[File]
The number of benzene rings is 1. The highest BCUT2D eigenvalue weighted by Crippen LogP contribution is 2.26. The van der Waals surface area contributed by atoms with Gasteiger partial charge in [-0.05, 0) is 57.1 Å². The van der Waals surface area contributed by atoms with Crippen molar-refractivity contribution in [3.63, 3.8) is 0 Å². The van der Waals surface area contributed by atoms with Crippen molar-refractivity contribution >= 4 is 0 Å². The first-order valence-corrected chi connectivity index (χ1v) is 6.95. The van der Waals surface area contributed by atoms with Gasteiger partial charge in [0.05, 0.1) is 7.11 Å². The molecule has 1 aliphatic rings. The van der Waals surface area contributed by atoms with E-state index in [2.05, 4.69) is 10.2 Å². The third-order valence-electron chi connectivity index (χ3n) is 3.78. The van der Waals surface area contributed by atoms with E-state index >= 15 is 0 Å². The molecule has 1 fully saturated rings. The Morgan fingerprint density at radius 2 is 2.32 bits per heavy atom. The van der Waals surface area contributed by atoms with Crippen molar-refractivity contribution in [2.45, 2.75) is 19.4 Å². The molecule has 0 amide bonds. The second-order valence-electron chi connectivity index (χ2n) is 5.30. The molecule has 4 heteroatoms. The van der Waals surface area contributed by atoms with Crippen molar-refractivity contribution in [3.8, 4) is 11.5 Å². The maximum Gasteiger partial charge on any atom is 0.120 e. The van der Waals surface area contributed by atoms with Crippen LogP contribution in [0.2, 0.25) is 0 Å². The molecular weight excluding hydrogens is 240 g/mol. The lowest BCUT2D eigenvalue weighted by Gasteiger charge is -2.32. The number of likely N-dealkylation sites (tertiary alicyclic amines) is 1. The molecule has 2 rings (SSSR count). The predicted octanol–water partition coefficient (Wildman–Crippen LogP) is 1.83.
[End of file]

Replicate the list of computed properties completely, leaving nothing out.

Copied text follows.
The number of benzene rings is 1. The highest BCUT2D eigenvalue weighted by Crippen LogP contribution is 2.26. The van der Waals surface area contributed by atoms with Gasteiger partial charge in [-0.05, 0) is 57.1 Å². The van der Waals surface area contributed by atoms with Crippen molar-refractivity contribution in [3.63, 3.8) is 0 Å². The van der Waals surface area contributed by atoms with Crippen molar-refractivity contribution >= 4 is 0 Å². The first-order valence-corrected chi connectivity index (χ1v) is 6.95. The van der Waals surface area contributed by atoms with Gasteiger partial charge in [0.05, 0.1) is 7.11 Å². The molecule has 1 aliphatic rings. The van der Waals surface area contributed by atoms with E-state index in [2.05, 4.69) is 10.2 Å². The third-order valence-electron chi connectivity index (χ3n) is 3.78. The van der Waals surface area contributed by atoms with E-state index >= 15 is 0 Å². The molecule has 1 fully saturated rings. The Morgan fingerprint density at radius 2 is 2.32 bits per heavy atom. The van der Waals surface area contributed by atoms with Crippen molar-refractivity contribution in [2.45, 2.75) is 19.4 Å². The molecule has 0 amide bonds. The second-order valence-electron chi connectivity index (χ2n) is 5.30. The molecule has 4 heteroatoms. The van der Waals surface area contributed by atoms with Crippen molar-refractivity contribution in [3.8, 4) is 11.5 Å². The maximum Gasteiger partial charge on any atom is 0.120 e. The van der Waals surface area contributed by atoms with Crippen LogP contribution in [0.2, 0.25) is 0 Å². The molecular weight excluding hydrogens is 240 g/mol. The lowest BCUT2D eigenvalue weighted by Gasteiger charge is -2.32. The number of likely N-dealkylation sites (tertiary alicyclic amines) is 1. The molecule has 2 rings (SSSR count). The predicted octanol–water partition coefficient (Wildman–Crippen LogP) is 1.83.